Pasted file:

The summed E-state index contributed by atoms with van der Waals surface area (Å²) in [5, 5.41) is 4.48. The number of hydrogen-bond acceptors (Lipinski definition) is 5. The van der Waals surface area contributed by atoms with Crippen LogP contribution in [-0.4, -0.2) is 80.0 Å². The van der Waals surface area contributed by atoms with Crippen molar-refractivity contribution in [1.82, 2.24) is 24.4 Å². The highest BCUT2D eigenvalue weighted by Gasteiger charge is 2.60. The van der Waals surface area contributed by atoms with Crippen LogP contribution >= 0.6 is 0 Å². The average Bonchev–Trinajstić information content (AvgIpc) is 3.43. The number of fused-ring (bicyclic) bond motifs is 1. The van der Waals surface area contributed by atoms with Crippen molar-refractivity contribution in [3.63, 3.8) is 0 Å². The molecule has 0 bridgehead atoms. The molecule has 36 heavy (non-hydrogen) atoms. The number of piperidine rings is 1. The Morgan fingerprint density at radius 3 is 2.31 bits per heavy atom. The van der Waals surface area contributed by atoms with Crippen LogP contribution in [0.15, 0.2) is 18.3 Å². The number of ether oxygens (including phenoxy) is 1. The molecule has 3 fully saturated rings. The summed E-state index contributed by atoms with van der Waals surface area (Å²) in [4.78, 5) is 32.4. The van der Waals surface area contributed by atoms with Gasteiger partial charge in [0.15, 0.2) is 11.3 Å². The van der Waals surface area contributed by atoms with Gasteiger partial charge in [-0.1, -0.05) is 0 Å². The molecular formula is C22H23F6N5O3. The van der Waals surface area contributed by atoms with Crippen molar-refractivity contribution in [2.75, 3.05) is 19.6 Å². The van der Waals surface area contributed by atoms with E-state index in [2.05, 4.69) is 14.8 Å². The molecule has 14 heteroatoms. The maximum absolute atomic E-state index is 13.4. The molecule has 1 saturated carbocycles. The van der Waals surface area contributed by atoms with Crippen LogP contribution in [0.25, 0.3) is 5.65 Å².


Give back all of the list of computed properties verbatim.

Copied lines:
The summed E-state index contributed by atoms with van der Waals surface area (Å²) in [5, 5.41) is 4.48. The number of hydrogen-bond acceptors (Lipinski definition) is 5. The van der Waals surface area contributed by atoms with Crippen LogP contribution in [-0.4, -0.2) is 80.0 Å². The van der Waals surface area contributed by atoms with Crippen molar-refractivity contribution in [1.82, 2.24) is 24.4 Å². The highest BCUT2D eigenvalue weighted by Gasteiger charge is 2.60. The van der Waals surface area contributed by atoms with Crippen LogP contribution >= 0.6 is 0 Å². The average Bonchev–Trinajstić information content (AvgIpc) is 3.43. The number of fused-ring (bicyclic) bond motifs is 1. The van der Waals surface area contributed by atoms with Crippen molar-refractivity contribution in [3.63, 3.8) is 0 Å². The molecule has 0 bridgehead atoms. The molecule has 36 heavy (non-hydrogen) atoms. The number of piperidine rings is 1. The Morgan fingerprint density at radius 3 is 2.31 bits per heavy atom. The van der Waals surface area contributed by atoms with Crippen LogP contribution in [0.15, 0.2) is 18.3 Å². The number of ether oxygens (including phenoxy) is 1. The molecule has 3 fully saturated rings. The summed E-state index contributed by atoms with van der Waals surface area (Å²) in [4.78, 5) is 32.4. The van der Waals surface area contributed by atoms with Gasteiger partial charge in [0.15, 0.2) is 11.3 Å². The van der Waals surface area contributed by atoms with Gasteiger partial charge in [-0.1, -0.05) is 0 Å². The molecular formula is C22H23F6N5O3. The van der Waals surface area contributed by atoms with Crippen molar-refractivity contribution in [2.75, 3.05) is 19.6 Å². The van der Waals surface area contributed by atoms with E-state index in [2.05, 4.69) is 14.8 Å². The molecule has 14 heteroatoms. The maximum absolute atomic E-state index is 13.4. The molecule has 1 saturated carbocycles. The van der Waals surface area contributed by atoms with Crippen LogP contribution in [0.25, 0.3) is 5.65 Å².